Storytelling, Dragons and Bridges at Paung Ku

A couple of weeks back, we spent a fabulous two days running staff training with the talented, committed people at Paung Ku in Yangon. Paung Ku — whose name literally means ‘arch’, ‘to bridge’ or ‘to span’ — are an NGO who bring together people, networks, ideas and resources to transform Myanmar civil society from the ground up.   

Because Paung Ku’s work is all about communication, they brought us in to explore how to make their storytelling more effective, and how to develop stronger, more compelling narratives about their work. In our first session, we looked at storytelling and editorial skills, then in the second we explored the organisation’s needs when it came to communicating with specific audiences. 

Along the way, we covered a lot of ground, including the relationship between oral and written storytelling, the connection between contending with troublesome dragons and working for an NGO, and how to bring together text and image, ideas and data into a compelling tale that is accessible to all.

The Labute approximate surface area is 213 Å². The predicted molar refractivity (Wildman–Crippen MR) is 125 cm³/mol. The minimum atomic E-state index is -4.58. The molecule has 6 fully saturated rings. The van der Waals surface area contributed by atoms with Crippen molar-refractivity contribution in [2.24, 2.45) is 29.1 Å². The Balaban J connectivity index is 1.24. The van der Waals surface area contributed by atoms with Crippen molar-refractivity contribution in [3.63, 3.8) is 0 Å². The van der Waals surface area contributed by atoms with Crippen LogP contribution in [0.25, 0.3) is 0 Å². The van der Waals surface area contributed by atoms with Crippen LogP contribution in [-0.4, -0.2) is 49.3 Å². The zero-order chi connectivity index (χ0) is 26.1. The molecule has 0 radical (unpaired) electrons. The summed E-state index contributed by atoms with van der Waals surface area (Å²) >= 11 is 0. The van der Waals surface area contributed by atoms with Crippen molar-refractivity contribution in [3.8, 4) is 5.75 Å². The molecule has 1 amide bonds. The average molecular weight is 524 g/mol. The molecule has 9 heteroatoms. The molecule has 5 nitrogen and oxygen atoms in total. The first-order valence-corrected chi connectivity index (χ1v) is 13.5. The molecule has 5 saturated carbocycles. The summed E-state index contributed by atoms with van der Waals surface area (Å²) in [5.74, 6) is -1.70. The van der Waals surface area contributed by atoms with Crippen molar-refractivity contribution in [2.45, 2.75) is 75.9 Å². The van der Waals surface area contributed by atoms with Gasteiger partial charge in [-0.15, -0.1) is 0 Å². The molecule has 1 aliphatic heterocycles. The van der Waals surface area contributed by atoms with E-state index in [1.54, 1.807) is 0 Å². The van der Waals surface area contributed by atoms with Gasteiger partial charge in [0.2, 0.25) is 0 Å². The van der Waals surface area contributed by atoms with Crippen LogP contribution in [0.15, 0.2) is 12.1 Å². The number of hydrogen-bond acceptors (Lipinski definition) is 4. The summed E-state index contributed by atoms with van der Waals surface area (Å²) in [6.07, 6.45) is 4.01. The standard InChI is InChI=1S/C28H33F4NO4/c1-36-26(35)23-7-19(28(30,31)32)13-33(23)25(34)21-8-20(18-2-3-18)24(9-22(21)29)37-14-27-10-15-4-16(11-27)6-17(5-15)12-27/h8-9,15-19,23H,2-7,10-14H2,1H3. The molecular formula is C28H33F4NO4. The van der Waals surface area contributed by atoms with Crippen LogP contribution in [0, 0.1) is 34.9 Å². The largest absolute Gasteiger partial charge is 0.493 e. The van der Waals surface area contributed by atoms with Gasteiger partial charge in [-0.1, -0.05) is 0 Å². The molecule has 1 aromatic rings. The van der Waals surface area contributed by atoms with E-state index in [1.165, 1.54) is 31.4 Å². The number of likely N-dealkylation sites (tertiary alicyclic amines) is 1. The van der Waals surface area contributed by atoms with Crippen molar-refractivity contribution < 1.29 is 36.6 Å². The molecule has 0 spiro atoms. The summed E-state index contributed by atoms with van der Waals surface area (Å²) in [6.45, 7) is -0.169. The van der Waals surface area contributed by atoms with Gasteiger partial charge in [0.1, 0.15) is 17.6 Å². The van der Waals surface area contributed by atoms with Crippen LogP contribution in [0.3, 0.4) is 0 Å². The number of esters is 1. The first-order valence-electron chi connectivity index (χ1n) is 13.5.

It was a delight to work with such a committed and engaged team. Find out more about Paung Ku’s work on their website.

Working With Mote Oo

We’re delighted to be working over the coming months with the lovely people at Mote Oo, which runs projects on education and social justice. We’ll be consulting for them on their new coursebook on ethical leadership, as well as writing, and possibly piloting, the textbook.

We’re very excited by this, as it is a chance to think about ethics not as something bolted-on to the way that organisations work, but instead as something that runs through everything that they do. Later next week, we’re having some initial discussions up in Hpa-An, in Karen state, and then into the new year we’ll be getting to work on developing some content.

You can find out more about what Mote Oo does by visiting their website.

Short Stories in Yangon

We’re now in Myanmar (Burma), where we’ll be for the coming months. We’ve got a number of projects in the works, but first up is a six week writing workshop at the Parami Institute of the Liberal Arts and Sciences in Yangon. Starting later in November, we’ll be teaching a course on the fundamentals of short story writing. We’ll be drawing on published stories from both Myanmar writers and writers elsewhere in the world, and will be looking at short stories in a cross-cultural and cross-linguistic context. It promises to be a lot of fun.